This case study of municipal courts in Colorado is based on a multi-year ACLU investigation which revealed that despite a bipartisan reform effort in the state legislature, many of Colorado’s municipal courts persistently ignore both constitutional standards and state law and continue to employ practices that punish defendants for their poverty.
In this report, Mario Salas and Angela Ciolfi analyze driver’s license suspension policies in all 50 states and describe the harmful consequences of “license-for-payment” systems.
County Clerks in Tennessee automatically suspend the driver’s license of persons who fail to pay their traffic debt within a 30-90 day window.
The U.S. Commission on Civil Rights issued a landmark report detailing the disproportionate harms that communities of color suffer from fines and fees.
Plaintiffs allege that defendant’s practice of suspending drivers’ licenses indefinitely until all court fines and fees are paid regardless of ability to pay violates equal protection and due process.
This report analyzes the first nine months of the Phoenix Municipal Court’s driver’s license reinstatement pilot - the Compliance Assistance Program (CAP) - and calculates the economic impacts of both the suspension and reinstatement of driver’s licenses on individuals and the Phoenix community, including wages and GDP.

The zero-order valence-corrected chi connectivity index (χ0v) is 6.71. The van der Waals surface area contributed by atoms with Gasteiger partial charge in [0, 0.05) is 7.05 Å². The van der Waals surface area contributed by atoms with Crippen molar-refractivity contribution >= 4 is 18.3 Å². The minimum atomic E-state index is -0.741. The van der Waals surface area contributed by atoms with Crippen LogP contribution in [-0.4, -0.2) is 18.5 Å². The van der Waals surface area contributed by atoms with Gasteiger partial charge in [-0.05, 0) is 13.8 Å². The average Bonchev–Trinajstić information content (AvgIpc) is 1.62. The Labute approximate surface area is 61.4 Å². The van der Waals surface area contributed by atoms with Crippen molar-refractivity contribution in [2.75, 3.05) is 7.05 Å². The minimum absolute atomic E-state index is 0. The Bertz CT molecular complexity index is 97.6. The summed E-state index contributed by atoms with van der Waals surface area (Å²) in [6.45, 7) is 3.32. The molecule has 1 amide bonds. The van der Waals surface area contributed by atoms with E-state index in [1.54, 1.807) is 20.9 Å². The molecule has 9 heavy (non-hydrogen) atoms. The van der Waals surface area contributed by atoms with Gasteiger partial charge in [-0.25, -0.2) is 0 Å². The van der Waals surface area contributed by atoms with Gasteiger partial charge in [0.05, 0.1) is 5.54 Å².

California’s 2017 omnibus budget bill included a provision that ends the practice of suspending driver’s licenses for failure to pay fines and fees.
Amy Marie Palacios is a single mother with two children, who earned $20,090 in 2016 - below the federal poverty line for her three-person household. Her driver’s license was suspended in 2015 because she failed to pay the fine for a speeding ticket.
Ms. Corder drove to work with a suspended license because her job was her only source of income. She was stopped by law enforcement, received three new citations, and her car was impounded. As a result, she owed $1320 in fines and fees.
Plaintiffs allege that the Michigan Department of State’s automatic suspension of driver’s license of persons who owe court fines and fees, regardless of their ability to pay violates due process and equal protection.